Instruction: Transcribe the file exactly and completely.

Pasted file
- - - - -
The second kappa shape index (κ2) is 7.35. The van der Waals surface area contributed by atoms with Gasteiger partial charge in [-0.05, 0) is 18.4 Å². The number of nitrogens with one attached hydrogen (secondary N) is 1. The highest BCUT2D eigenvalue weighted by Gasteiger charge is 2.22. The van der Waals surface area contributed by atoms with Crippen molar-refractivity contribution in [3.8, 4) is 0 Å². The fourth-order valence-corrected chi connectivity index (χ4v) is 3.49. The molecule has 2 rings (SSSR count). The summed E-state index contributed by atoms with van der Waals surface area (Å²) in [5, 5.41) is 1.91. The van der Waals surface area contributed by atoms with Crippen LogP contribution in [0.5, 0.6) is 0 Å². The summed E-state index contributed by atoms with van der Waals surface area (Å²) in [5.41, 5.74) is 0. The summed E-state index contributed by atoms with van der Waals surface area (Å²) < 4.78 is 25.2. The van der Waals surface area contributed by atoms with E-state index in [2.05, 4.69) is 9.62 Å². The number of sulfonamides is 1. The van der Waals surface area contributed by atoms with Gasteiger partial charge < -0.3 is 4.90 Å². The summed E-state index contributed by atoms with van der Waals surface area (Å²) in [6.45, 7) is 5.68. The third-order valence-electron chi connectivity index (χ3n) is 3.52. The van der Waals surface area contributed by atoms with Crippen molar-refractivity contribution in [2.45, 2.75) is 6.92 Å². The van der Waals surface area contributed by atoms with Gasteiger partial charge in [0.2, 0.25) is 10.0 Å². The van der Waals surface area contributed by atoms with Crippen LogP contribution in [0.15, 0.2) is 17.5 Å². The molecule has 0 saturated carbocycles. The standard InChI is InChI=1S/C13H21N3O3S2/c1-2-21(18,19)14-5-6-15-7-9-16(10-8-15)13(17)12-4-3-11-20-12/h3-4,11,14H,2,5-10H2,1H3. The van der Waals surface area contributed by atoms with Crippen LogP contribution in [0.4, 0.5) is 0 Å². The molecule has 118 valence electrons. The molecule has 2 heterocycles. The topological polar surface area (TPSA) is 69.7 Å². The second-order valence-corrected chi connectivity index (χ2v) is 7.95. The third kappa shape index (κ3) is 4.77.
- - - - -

The second kappa shape index (κ2) is 7.35. The van der Waals surface area contributed by atoms with Gasteiger partial charge in [-0.05, 0) is 18.4 Å². The number of nitrogens with one attached hydrogen (secondary N) is 1. The highest BCUT2D eigenvalue weighted by Gasteiger charge is 2.22. The van der Waals surface area contributed by atoms with Crippen molar-refractivity contribution in [3.8, 4) is 0 Å². The fourth-order valence-corrected chi connectivity index (χ4v) is 3.49. The molecule has 2 rings (SSSR count). The summed E-state index contributed by atoms with van der Waals surface area (Å²) in [5, 5.41) is 1.91. The van der Waals surface area contributed by atoms with Crippen LogP contribution in [0.5, 0.6) is 0 Å². The summed E-state index contributed by atoms with van der Waals surface area (Å²) in [5.41, 5.74) is 0. The summed E-state index contributed by atoms with van der Waals surface area (Å²) < 4.78 is 25.2. The van der Waals surface area contributed by atoms with E-state index in [2.05, 4.69) is 9.62 Å². The number of sulfonamides is 1. The van der Waals surface area contributed by atoms with Gasteiger partial charge < -0.3 is 4.90 Å². The summed E-state index contributed by atoms with van der Waals surface area (Å²) in [6.45, 7) is 5.68. The third-order valence-electron chi connectivity index (χ3n) is 3.52. The van der Waals surface area contributed by atoms with Crippen molar-refractivity contribution in [2.45, 2.75) is 6.92 Å². The van der Waals surface area contributed by atoms with Gasteiger partial charge in [0.2, 0.25) is 10.0 Å². The van der Waals surface area contributed by atoms with Crippen LogP contribution in [0.15, 0.2) is 17.5 Å². The molecule has 0 saturated carbocycles. The standard InChI is InChI=1S/C13H21N3O3S2/c1-2-21(18,19)14-5-6-15-7-9-16(10-8-15)13(17)12-4-3-11-20-12/h3-4,11,14H,2,5-10H2,1H3. The van der Waals surface area contributed by atoms with Crippen LogP contribution in [0.4, 0.5) is 0 Å². The molecule has 118 valence electrons. The molecule has 2 heterocycles. The topological polar surface area (TPSA) is 69.7 Å². The second-order valence-corrected chi connectivity index (χ2v) is 7.95. The third kappa shape index (κ3) is 4.77.